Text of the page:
Notwithstanding Title 2, Section 5.4, as the 75th Session of the Nevada Legislature has explicitly appropriated a lower amount for NSHE salaries than would otherwise be authorized and appropriate according to the NSHE salary policies, the Board of Regents does hereby and for the 2009-2011 biennium only, temporarily reduce salaries through the use of unpaid leave in an amount equivalent to the amount of legislative salary cut for FY 2011. The Board shall, to the extent feasible, devise methods that protect base compensation and benefits and shall offer tenured faculty an alternative of unpaid teaching workload increases in lieu of unpaid leave. The various Presidents shall consult with their respective faculty senates regarding the implementation of this section. Unpaid leave or temporary workload increases required by this section are final and not subject to appeal, grievance or reconsideration. The provisions of this section shall constitute constructive notice to all faculty and no individual notice to any such faculty member shall be required hereunder to implement the foregoing. To the extent any conflict or inconsistency between this and any other section of the Code exists, the provisions of this section shall control. This section will terminate on June 30, 2011.


Statement of the UNR Faculty Senate Chair (Presented to the NSHE Board of Regents Friday, June 19, 2009)

June 22, 2009

The faculty of UNR are grateful to the Legislature, the Board of Regents, and the citizens of this state for their efforts to defend higher education from a devastating budget reduction that would have effectively dismantled the NSHE system into the indefinite future. We also want to express our admiration for our students for recognizing that the education they receive is valuable, and appreciate that they are willing to pay more to help us keep providing it.

We recognize that this proposal represents serious work by many people, in an effort to balance what the Legislature wanted us to do with what we can legally do and what is wise to do. We know that the Regents are doing their best to balance these demands.

For legitimate legal reasons, this proposal gives tenured faculty the option to increase their work responsibilities instead of taking the pay cut, but this option is not given to others.

In the last several days as I have been getting input from my constituents, I have noticed a pattern. Those who were most concerned with the apparent unfairness of this – including myself – are themselves tenured. Those who were the least concerned about it are themselves untenured.

As I worry about the morale effects of separating out our faculty for differential treatment for legal reasons, it brings me great comfort to know that many of our people are so unselfish, and so concerned for their colleagues.

Still, in my opinion, it would be a good idea to give more people the option to do more, and not just require them to do less. Please consider whether the options this proposal makes available to tenured faculty might best be made available to others.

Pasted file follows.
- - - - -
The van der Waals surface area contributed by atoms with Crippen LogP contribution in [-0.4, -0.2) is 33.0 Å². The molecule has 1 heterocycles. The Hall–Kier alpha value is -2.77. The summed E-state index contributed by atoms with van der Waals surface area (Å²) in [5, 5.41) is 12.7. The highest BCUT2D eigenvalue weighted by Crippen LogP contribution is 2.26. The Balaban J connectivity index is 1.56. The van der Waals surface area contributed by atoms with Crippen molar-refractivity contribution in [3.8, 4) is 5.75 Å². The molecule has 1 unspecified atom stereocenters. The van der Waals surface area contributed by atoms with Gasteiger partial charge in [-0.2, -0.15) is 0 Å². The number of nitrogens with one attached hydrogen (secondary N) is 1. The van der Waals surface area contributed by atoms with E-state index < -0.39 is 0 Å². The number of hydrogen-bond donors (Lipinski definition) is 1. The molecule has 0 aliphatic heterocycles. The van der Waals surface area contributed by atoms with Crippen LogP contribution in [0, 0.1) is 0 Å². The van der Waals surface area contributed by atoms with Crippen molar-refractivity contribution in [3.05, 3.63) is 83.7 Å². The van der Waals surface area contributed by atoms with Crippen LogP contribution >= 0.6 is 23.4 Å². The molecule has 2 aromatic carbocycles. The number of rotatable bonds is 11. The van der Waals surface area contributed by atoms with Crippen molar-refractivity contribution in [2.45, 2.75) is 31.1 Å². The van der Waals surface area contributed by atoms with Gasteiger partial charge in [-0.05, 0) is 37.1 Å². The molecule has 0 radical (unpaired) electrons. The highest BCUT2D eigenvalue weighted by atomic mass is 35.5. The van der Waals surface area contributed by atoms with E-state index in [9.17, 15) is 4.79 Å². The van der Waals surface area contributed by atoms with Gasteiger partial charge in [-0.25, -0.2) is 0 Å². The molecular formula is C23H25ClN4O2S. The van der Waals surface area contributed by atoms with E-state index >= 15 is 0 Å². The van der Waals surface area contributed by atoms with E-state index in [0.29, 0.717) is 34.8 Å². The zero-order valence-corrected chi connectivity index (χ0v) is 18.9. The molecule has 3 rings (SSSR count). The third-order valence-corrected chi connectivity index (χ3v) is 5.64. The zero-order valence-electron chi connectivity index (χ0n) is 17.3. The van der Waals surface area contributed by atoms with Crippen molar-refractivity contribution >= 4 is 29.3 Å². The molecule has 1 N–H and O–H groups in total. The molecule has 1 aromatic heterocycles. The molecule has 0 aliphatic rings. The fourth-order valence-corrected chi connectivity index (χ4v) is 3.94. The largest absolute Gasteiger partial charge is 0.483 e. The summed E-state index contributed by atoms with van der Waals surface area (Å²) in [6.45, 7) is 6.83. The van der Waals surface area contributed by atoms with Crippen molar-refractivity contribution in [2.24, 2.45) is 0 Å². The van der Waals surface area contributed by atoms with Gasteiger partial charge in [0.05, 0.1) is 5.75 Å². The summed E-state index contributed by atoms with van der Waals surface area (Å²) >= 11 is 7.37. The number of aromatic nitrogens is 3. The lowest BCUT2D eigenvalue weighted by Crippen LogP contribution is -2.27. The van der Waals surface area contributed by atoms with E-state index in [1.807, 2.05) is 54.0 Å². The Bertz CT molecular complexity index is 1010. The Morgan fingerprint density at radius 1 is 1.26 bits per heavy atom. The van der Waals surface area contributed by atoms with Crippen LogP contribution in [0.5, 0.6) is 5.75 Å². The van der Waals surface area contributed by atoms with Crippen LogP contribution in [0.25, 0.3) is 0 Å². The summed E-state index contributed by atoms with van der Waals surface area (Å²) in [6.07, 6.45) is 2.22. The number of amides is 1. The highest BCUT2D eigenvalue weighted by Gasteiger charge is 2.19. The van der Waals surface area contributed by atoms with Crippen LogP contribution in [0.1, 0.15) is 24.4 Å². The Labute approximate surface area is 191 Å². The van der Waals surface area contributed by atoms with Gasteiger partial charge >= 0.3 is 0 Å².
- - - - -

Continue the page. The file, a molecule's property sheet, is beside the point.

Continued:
Faculty at my university are willing to do their part, and most of us are not opposed to temporary pay cuts if the Regents deem them necessary, but we want them to be done carefully because we are concerned with negative unintended consequences.

The Legislature recognized in SB 433 that NSHE was a special and complicated case, and gave the Regents the flexibility to institute pay cuts in other ways. We need to take this opportunity to make sure that we are taking the wisest path.

This proposal explicitly exempts DRI’s professional staff if they are entirely funded by grants. We strongly support this. What we would ask you to understand is that there are units at UNR that are exactly like DRI, and I assume these exist at UNLV too.

The Terawatt Facility and the Center for the Application of Substance Abuse Technologies, for example, both depend entirely on grants. There are also many research programs within departments that greatly augment their budgets and their support for students through extramural grant activities, and provide additional overhead for the university.

Making them take furloughs out of a sense of fairness simply hurts our budgets and our state economy, with no savings to NSHE or the state budget. Some may lose grants or contracts they can no longer fulfill, and most will reduce the amount of overhead that they bring to the university.

Some of you work for law firms, or other similar professional firms. Suppose the office manager has reduced the wages of the secretarial staff because of budget problems. To be fair, your office manager tells you that you must also work less and reduce your billable hours. It seems to me that that would only make the firm’s budget problem worse.

The UNR faculty senate overwhelmingly supported a resolution to apply reductions in state support only to state-funded salaries. At least, we should allow our Presidents to exempt some of our people from salary cuts if no savings would result. The principle that exempts DRI is equally applicable to similarly-generated funds at any of the NSHE institutions.

One part of the rationale for making higher education absorb most of the state’s budget reduction was that higher education should and could be more entrepreneurial, more like DRI, and less dependent on state funding.

Thus, I think we may be missing out on an opportunity. There are potential outside resources now available to many of our people. Now is the time to develop creative policy that empowers and incentivizes faculty seeking these resources, but we have rules that undermine some of the incentive to go after them, and these salary cuts will make it worse. Let us take this time of crisis to encourage our people to apply for more grants and contracts, to allow them the opportunity to make up for the reduction in their state funding, and to encourage more entrepreneurship by our faculty.

These changes should be left to individual institutions that can best understand and balance their missions and opportunities to meet the budget challenges. The Board can and should frame the parameters to consider, but ultimately our response to SB 433 should be measured by how thoughtfully we meet our missions within the budget constraints we face rather than following a literal reading of the bill.